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Thursday 9 March 2017

Statement by BARAC UK & Sarah Reed Campaign for Justice representatives on withdrawal from the Women of the World (WOW) festival

Statement by Zita Holbourne, Co-Chair:  Black Activists Rising Against Cuts (BARAC) UK & Donna McKoy, Chair: Sarah Reed Campaign for Justice (SRCfJ).
During this week commencing 6 March, we have been in dialogue with Jude Kelly, Artistic Director at the Southbank Centre regarding the decision to host a rapist at the Women of the World (WOW) Festival this weekend, in ‘South of Forgiveness’. 
Whilst we respect the right of Thordis Elva to deal with being raped in the way she feels is right for her, we do not accept the imposition of her rapist's presence on other women, some of whom may also be survivors of rape and at risk of being further traumatised by his presence. That WOW could ever have considered it acceptable to schedule a male rapist to address a woman's festival with no apparent concern for the impact of his presence, or the response, is astonishing. We also take issue with some of the implied messages in the presentation of their story. For example…
Elva’s rapist, Tom Stranger, has never been prosecuted for his crime, yet he is being provided a public platform that literally and figuratively elevates him, and appears to glorify rape.  
Elva and Stranger speak of meeting in South Africa to discuss the rape referencing the inspiration received from Truth and Reconciliation, the restorative justice that followed the abolition of apartheid, as one reason for this being an appropriate meeting place. We find this entirely inappropriate given that what we see today are the lingering and oppressive political and economic legacies of apartheid continuing to haunt South Africa.  
Elva speaks of a "normal" person who is raped "drinking a bottle of vodka and going to therapy". This is concerning on several levels. What constitutes "normal"? Isn’t the implication that the alternative is to be "abnormal"? The suggestion that all women drink alcohol ignores millions of women who for many and varied reasons (including personal, religious and/or cultural reasons) do not drink alcohol. It also disregards women who are displaced, living in poverty, or deprivation, who have no access to healthcare or therapy, women who because of stigma, shame or fear cannot or will not be in a position to tell anyone that they were raped, women who may be raped at knife point during conflict and war.
Jude Kelly has said that we need to change the focus of the discourse on rape from the victims to the perpetrators, but there will always need to be a focus on women who are victims of rape, because they are the ones impacted.
Whilst discourse on men as perpetrators needs to take place, we feel the decision made by the organisers of the WOW Festival to host a man who has never been prosecuted or sentenced for his crime, who has a book deal and tours the world promoting the book like a celebrity, is misguided.
We were pleased to learn that Jude Kelly had listened, not just to our voices, but to the voices of countless other women raising concerns about the presentation, and was removing the session from the Festival. However, we are concerned that the statement issued by WOW refers not to the importance of the women who raised concerns, many of whom are survivors and members of support groups, but rather to the importance of the event.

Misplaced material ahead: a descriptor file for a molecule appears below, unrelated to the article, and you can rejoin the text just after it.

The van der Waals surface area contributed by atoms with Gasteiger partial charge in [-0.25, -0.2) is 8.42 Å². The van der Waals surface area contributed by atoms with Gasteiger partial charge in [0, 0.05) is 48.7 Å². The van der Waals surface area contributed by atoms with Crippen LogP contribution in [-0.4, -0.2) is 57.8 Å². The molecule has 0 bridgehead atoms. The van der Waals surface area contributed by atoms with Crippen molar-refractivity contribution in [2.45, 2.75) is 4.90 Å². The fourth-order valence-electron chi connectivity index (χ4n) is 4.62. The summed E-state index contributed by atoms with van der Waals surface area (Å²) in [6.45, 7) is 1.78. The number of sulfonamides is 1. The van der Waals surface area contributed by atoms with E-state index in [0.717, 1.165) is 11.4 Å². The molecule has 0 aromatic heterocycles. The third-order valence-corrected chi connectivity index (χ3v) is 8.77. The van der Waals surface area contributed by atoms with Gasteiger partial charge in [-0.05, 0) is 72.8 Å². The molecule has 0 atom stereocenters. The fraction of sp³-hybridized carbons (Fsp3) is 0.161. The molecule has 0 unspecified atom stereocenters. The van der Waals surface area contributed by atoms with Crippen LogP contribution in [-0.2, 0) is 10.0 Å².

The fact that it will still take place at the same venue a couple of days later is deeply disappointing. The event has now been opened to the public and it has also been confirmed that WOW ticket holders will be invited to the talk at no additional cost. In this way, as stated by Jude Kelly, it will "enable as many people as possible to contribute outside a festival context". It is still, therefore, a WOW event. It is broadening the potential audience and further elevating the talk and disregarding or marginalising the voices of those who raised concerns. The statement reads as if the conversations she had, including with the two of us, were calling for the talk to have more prominence rather than what we were actually doing, calling for it to be removed from the Women of the World, an event designed to celebrate and honour women.
Sarah Reed was the victim of sexual violence whilst in hospital. When she defended herself, it was Sarah not the perpetrator who was arrested. Despite suffering a diagnosed mental health condition, she was imprisoned in Holloway, denied her medication and died in her cell under suspicious circumstances. An inquest into her death commences in April. Why is a rapist's voice elevated above Sarah's and the voices of other women like her?
We work in the trade union movement and communities to campaign for equality and justice. We see no equality or justice in providing a platform to a rapist who has never been punished on which to promote himself.
We have been invited to a "replacement" session on Saturday but feel unable in all good conscience to participate. We also do not feel it appropriate to participate in the sessions for which we were originally scheduled. Additionally, will we not be participating in the talk rescheduled to take place next week at Southbank. We have withdrawn from participating in this year’s WOW Festival for all the reasons stated above.
We will continue to support and work with WOW. However, in this instance, it is vital that we hold our allies to account and challenge their oppressive and inappropriate practices however difficult it may be.

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